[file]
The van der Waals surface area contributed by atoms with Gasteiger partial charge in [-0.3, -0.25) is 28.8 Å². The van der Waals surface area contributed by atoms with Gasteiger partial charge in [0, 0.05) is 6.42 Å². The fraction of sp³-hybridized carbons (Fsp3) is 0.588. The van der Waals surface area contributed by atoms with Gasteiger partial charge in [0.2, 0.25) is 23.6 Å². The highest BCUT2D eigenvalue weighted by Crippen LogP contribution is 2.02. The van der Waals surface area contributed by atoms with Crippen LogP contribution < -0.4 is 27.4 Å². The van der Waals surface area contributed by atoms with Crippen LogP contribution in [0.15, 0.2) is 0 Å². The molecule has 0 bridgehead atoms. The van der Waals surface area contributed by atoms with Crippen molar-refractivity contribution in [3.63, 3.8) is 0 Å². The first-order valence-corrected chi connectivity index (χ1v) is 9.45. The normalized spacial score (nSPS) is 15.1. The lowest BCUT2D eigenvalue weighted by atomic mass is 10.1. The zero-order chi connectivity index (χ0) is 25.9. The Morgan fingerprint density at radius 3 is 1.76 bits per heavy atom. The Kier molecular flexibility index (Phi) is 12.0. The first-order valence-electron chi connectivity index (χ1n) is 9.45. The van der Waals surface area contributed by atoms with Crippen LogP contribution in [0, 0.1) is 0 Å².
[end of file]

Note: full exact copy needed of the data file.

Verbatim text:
The van der Waals surface area contributed by atoms with Gasteiger partial charge in [-0.3, -0.25) is 28.8 Å². The van der Waals surface area contributed by atoms with Gasteiger partial charge in [0, 0.05) is 6.42 Å². The fraction of sp³-hybridized carbons (Fsp3) is 0.588. The van der Waals surface area contributed by atoms with Gasteiger partial charge in [0.2, 0.25) is 23.6 Å². The highest BCUT2D eigenvalue weighted by Crippen LogP contribution is 2.02. The van der Waals surface area contributed by atoms with Crippen LogP contribution < -0.4 is 27.4 Å². The van der Waals surface area contributed by atoms with Crippen LogP contribution in [0.15, 0.2) is 0 Å². The molecule has 0 bridgehead atoms. The van der Waals surface area contributed by atoms with Crippen molar-refractivity contribution in [3.63, 3.8) is 0 Å². The first-order valence-corrected chi connectivity index (χ1v) is 9.45. The normalized spacial score (nSPS) is 15.1. The lowest BCUT2D eigenvalue weighted by atomic mass is 10.1. The zero-order chi connectivity index (χ0) is 25.9. The Morgan fingerprint density at radius 3 is 1.76 bits per heavy atom. The Kier molecular flexibility index (Phi) is 12.0. The first-order valence-electron chi connectivity index (χ1n) is 9.45. The van der Waals surface area contributed by atoms with Crippen LogP contribution in [0, 0.1) is 0 Å².